Volume 103, Issue 1
  • ISSN: 0002-9637
  • E-ISSN: 1476-1645



Progress with malaria control in western Kenya has stagnated since 2007. Additional interventions to reduce the high burden of malaria in this region are urgently needed. We conducted a two-arm, community-based, cluster-randomized, controlled trial of active case detection and treatment of malaria infections in all residents mass testing and treatment (MTaT) of 10 village clusters (intervention clusters) for two consecutive years to measure differences in the incidence of clinical malaria disease and malaria infections compared with 20 control clusters where MTaT was not implemented. All residents of intervention clusters, irrespective of history of fever or other malaria-related symptoms, were tested three times per year before the peak malaria season using malaria rapid diagnostic tests. All positive cases were treated with dihydroartemisinin–piperaquine. The incidence of clinical malaria was measured through passive surveillance, whereas the cumulative incidence of malaria infection was measured using active surveillance in a cohort comprising randomly selected residents. The incidence of clinical malaria was 0.19 cases/person-year (p-y, 95% CI: 0.13–0.28) in the intervention arm and 0.24 cases/p-y (95% CI: 0.15–0.39) in the control arm (incidence rate ratio [IRR] 0.79, 95% CI: 0.61–1.02). The cumulative incidence of malaria infections was similar between the intervention (2.08 infections/p-y, 95% CI: 1.93–2.26) and control arms (2.19 infections/p-y, 95% CI: 2.02–2.37) with a crude IRR of 0.95 (95% CI: 0.87–1.04). Six rounds of MTaT over 2 years did not have a significant impact on the incidence of clinical malaria or the cumulative incidence of malaria infection in this area of high malaria transmission.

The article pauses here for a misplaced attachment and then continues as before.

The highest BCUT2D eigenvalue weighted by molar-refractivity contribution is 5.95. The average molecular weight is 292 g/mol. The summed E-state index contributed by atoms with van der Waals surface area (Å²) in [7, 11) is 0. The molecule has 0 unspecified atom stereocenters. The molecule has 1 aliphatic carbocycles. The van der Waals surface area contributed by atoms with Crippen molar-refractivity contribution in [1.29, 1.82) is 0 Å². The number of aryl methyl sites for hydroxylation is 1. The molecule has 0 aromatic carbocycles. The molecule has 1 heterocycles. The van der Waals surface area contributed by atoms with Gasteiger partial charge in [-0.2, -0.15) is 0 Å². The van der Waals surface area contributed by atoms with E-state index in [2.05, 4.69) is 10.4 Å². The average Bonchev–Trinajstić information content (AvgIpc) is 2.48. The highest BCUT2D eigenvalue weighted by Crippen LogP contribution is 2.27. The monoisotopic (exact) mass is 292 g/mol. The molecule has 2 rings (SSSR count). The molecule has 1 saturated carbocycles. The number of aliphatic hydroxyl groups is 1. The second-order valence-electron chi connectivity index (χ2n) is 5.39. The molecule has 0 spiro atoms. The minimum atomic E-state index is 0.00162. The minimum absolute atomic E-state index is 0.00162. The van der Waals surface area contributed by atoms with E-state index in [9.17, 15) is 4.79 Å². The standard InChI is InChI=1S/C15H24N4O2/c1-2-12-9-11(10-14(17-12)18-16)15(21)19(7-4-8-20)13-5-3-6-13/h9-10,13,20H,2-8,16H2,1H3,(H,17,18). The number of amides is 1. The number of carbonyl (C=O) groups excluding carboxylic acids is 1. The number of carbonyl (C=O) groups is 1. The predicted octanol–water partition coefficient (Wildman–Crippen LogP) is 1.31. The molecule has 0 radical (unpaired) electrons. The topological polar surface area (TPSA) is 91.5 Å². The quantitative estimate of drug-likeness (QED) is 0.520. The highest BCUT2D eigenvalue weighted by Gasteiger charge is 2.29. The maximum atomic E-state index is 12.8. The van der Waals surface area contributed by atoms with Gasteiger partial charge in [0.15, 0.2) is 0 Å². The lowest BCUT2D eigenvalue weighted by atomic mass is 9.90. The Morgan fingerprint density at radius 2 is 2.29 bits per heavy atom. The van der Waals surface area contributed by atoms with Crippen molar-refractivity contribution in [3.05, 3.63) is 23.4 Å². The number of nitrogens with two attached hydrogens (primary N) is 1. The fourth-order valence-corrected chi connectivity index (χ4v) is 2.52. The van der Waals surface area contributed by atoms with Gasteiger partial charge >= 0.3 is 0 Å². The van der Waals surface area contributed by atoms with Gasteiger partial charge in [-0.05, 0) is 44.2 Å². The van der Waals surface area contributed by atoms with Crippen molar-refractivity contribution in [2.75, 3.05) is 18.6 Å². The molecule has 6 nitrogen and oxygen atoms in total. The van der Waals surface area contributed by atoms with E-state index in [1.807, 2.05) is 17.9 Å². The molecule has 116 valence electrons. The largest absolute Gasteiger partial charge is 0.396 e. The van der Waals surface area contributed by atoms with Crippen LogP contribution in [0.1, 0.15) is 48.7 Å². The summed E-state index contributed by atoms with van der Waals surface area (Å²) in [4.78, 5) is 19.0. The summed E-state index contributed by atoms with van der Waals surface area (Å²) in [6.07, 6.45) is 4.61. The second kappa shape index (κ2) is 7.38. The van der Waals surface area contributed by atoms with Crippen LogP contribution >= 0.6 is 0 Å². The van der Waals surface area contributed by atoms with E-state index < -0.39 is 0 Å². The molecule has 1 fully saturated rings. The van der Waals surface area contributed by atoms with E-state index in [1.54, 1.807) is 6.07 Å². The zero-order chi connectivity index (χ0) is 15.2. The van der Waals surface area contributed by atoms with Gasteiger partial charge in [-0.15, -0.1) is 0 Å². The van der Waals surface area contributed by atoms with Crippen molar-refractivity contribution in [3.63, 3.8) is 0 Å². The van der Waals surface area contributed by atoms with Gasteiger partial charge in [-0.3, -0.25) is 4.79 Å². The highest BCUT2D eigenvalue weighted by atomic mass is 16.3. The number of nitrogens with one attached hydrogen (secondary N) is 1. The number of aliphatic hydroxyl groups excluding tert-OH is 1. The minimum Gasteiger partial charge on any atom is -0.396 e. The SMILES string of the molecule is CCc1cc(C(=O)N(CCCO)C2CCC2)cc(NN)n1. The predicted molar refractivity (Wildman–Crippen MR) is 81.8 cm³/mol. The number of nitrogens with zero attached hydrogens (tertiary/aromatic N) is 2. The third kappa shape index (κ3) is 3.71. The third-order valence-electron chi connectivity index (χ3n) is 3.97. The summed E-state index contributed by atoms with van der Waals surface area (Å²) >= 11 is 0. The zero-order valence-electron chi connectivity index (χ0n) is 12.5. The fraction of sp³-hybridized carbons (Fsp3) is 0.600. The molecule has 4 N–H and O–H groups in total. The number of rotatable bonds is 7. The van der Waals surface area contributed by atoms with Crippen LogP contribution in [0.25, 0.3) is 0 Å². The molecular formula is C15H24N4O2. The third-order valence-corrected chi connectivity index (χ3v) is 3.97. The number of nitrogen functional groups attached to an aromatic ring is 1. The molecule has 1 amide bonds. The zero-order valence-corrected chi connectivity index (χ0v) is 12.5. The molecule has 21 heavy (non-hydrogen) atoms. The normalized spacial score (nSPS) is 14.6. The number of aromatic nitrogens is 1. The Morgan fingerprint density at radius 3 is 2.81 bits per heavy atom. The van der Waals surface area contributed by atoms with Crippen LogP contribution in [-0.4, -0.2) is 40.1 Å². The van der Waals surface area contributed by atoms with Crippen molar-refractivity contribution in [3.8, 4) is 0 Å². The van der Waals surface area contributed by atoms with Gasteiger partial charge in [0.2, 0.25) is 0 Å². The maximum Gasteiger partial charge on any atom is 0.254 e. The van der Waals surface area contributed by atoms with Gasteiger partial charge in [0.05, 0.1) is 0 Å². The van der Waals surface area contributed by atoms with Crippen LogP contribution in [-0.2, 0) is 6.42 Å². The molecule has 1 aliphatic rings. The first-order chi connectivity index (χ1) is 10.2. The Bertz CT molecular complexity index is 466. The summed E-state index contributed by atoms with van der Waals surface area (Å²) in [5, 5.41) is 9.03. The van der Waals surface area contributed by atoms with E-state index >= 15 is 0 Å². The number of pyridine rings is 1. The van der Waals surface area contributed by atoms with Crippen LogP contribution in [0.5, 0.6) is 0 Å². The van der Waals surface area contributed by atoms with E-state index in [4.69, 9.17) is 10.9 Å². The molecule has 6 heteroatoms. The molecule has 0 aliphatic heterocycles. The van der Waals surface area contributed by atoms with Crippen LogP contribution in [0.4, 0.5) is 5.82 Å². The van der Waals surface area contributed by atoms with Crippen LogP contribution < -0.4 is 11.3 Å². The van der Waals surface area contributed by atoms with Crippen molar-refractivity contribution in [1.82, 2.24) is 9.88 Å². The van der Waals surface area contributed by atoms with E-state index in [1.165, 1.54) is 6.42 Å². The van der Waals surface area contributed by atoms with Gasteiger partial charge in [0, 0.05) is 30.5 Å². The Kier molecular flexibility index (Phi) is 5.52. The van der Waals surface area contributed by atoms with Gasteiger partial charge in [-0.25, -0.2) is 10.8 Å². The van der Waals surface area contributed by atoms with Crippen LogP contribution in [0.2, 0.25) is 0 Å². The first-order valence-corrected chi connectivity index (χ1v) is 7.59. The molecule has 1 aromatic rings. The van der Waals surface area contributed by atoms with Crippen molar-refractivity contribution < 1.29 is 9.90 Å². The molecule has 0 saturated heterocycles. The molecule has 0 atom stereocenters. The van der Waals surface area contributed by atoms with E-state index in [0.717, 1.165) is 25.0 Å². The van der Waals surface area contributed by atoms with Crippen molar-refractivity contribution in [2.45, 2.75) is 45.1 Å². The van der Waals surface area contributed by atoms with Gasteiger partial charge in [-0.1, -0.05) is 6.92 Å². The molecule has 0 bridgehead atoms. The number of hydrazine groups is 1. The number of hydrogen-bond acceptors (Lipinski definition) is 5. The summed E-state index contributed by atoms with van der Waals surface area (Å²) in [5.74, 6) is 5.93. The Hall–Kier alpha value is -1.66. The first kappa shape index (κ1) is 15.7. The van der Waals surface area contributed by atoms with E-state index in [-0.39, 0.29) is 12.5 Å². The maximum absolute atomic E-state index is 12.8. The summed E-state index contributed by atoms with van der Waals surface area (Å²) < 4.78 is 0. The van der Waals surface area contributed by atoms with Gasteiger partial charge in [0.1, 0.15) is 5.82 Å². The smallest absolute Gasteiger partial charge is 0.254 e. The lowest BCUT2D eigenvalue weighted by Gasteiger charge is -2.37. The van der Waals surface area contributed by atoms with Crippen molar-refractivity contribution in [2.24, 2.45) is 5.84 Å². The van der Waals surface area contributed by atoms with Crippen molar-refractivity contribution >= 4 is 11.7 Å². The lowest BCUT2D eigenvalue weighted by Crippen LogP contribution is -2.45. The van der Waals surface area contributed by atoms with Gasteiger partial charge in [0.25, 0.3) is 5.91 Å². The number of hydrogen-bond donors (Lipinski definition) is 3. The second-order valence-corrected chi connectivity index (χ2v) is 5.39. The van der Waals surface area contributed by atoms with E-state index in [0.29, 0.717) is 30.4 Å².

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  • Received : 03 Oct 2019
  • Accepted : 15 Mar 2020
  • Published online : 27 Apr 2020
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